New Nasscom programme to aid NGOs

August 28,2007

Taking corporate social responsibility forward, Nasscom Foundation (NF), the social development arm of India's premier software industry body Nasscom, Monday launched a technology assistance programme for non-profit and non-governmental organizations (NGOs).

The programme, BiG Tech, is a partnership between NF and TechSoup, a San Francisco-based non-profit technology capacity building organization.

"Nasscom and NF have been encouraging the IT industry to use ICT (information and communication technology), their core strength, for societal development through their corporate social responsibility (CSR) activities," Nasscom president Kiran Karnik said at the launch function here during which he also inaugurated the website of Big Tech.

"The BiG Tech programme, launched today, is ideally suited to link such CSR activities," he added.

The programme will be run in partnership with IT companies, which will act as donors by providing software and other applications to the civil society organizations.

Karnik said that a significant aspect about the use of IT by NGOs and other civil society bodies is not access to technology but the context in which the technology is used.

"For different NGOs and different issues, different applications are necessary. It is here that IT companies have to bear a lot of responsibility. We want more IT companies to partner us in running this programme," he said.

Stating that NGOs are playing an increasingly important role in citizen welfare services, NF chairman Saurabh Srivastava said: "Technology, in our flattened world, can help NGOs create regional, national and even global awareness about their activities. This heightened awareness can, in turn, lead to a rise in public attention, interest, and action on behalf of causes.

"One of the barriers to technology for NGOs is affordability of technology products. Big Tech is perfectly suited to address this issue of access to affordable technology, which is the most critical spoke in the wheel," he said.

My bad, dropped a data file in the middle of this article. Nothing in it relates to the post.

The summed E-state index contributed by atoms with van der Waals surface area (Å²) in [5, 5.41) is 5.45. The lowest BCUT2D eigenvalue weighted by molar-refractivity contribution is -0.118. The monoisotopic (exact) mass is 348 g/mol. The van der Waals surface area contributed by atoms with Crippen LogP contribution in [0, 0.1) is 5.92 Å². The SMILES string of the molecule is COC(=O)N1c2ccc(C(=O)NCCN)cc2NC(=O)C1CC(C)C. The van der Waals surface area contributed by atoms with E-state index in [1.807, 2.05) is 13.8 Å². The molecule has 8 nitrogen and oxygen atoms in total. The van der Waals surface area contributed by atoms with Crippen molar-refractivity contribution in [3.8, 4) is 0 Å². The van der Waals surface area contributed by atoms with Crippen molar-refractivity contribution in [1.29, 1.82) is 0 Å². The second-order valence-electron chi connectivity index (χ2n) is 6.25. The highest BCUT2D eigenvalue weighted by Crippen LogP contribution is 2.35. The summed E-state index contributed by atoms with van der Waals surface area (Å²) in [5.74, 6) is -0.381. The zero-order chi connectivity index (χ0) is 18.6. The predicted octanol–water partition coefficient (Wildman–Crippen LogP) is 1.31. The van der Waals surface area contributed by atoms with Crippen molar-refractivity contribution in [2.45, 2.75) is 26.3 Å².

He said that NF has been working closely with NGOs for the last four years.

"Now, we are doing a rethink. In partnership with TechSoup, we can give NGOs products at nominal prices. We intend to expand Big Tech by getting more and more partners," he said.

Stating that TechSoup was looking forward to the partnership with NF, TechSoup global director Mike Yeaton said: "India is extremely important to this programme for several reasons. First and foremost, the opportunity to serve NGOs and civil society is immense. Second, we want to reach out and encourage India's booming IT industry to deliver new offerings to NGOs worldwide.

"Finally, we can partner together to deliver innovative ways to reach underserved communities at the grass-roots level, lessons which can be applied globally."

Founded in 1987 as CompuMentor, TechSoup is a leading comprehensive non-profit technology assistance providers in the world, employing 150 people and deploying a budget of over $18 million.

This partnership with NF is TechSoup's eighth such in as many as countries.

In 2006, TechSoup distributed 799,000 technology products worth $207 million. Its donor partners include IT majors like Microsoft, Cisco Systems, Symentec, Adobe and Intuit.

In fiscal 2008, it aims to serve about 25 countries and distribute product donations with a fair market value of $55 million in countries outside the US.

Explaining the basic concept of Big Tech, NF chief executive Rufina Fernandes said: "This is basically an online resource service. NGOs can log onto our website and apply for aid. We will do a due diligence of the applicant and then help them. The whole process will take around two weeks."

Vidya Poshak, an NGO working in Karnataka, Maharashtra and Kerala for further education of poor and meritorious Class 10 pass-outs, has been chosen as the first beneficiary of the Big Tech programme.

R.N. Tikot, the chief executive and founder member of Vidya Poshak, received a complete Microsoft Office suite from Microsoft India managing director Neelam Dhawan at the function.